Starting out at the low end, if all you have to watch is one room for a short period, set up a computer with a webcam. Even the most basic laptop has the capability (a camera) and inexpensive apps or programs can help work it remotely.
The next step up is for an inexpensive camera system. A new entry named blink (with a small “b”) offers compact, battery-operated cameras—and the batteries are good for two years, the manufacturer claims. They are currently selling bundles with a mix of indoor and outdoor cameras plus the necessary base station for around $300, but a single camera and base station is half that. The cameras detect motion and pick up sounds so you can listen in. There is no monthly fee, but you will need to have internet service for them to connect to.
Going even higher, there are cameras that offer infrared night viewing along with pan, tilt, and zoom capabilities. Installation and set-up can be tricky, though. Cost for these cameras starts at around $150 and can easily double or triple. Plus, you often need a computer or DVR to monitor and record images, and they are usually hard-wired. Systems similar to this can be found at big box stores, but be warned—if a camera malfunctions, you may be asked to uninstall and return the whole thing.
The next level involves adding additional devices, such as window switches, infrared motion detectors, and even water or damp switches (to detect leaks, for example). This is usually the realm of the nationwide vendors like ADT and Simpli-Safe, but many cable TV and even solar panel suppliers have jumped on the bandwagon.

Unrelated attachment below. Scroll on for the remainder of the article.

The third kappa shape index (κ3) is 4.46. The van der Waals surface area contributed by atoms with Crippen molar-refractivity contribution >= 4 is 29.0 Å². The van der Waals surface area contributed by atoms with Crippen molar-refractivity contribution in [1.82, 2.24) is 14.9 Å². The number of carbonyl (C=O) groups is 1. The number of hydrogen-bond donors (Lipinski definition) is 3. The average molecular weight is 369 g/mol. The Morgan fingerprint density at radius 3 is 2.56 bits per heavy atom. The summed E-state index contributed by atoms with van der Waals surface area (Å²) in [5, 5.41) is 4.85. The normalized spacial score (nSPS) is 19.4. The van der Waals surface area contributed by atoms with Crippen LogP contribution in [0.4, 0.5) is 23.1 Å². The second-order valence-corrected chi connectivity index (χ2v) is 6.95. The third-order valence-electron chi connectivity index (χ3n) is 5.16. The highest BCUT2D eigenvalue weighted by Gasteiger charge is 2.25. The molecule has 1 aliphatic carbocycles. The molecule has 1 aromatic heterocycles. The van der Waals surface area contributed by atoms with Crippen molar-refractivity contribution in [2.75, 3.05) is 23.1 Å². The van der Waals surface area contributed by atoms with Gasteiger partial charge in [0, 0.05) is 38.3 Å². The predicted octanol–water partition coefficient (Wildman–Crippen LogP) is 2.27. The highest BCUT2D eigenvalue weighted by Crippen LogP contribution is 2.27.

Are there ag applications?
The nature of farming is that you can’t be everywhere at once, and that means trouble can happen.
“A large hog producer came to us after realizing he lost $70,000 in animals last year,” Scott tells us. “Where did they go? He had no idea. Most likely they were stolen.” Scott says that his installation of cameras at key points around the facility will give a clue in the future.
Most farms simply want to know when a vehicle comes up the drive, or when an equipment shed or home door is opened, Scott tells us. But once you make the jump to tech, the other things that can be automated will surprise you:
Front door—Wondering if you locked the door? Do it from your smartphone.
Garage door—Sensors can detect when the door opens, and some systems will let you close it again, remotely.
Thermostat—Internet-connected thermostats can tell when it gets too hot or too cold.
Glass shatter—Special microphones listen for one thing, the sound of a breaking window.
Smoke and fire—These are proven to save lives. With an automated system, the fire department can be notified along with you.
Water—Some of the most common problems are the failure of a clothes washer hose or sump pump. A water-sensing switch can summon help before damage happens.
“Despite all the gadgets involved, what we sell is security and peace-of-mind.”
—Scott Dodge, Smart-Wave Solutions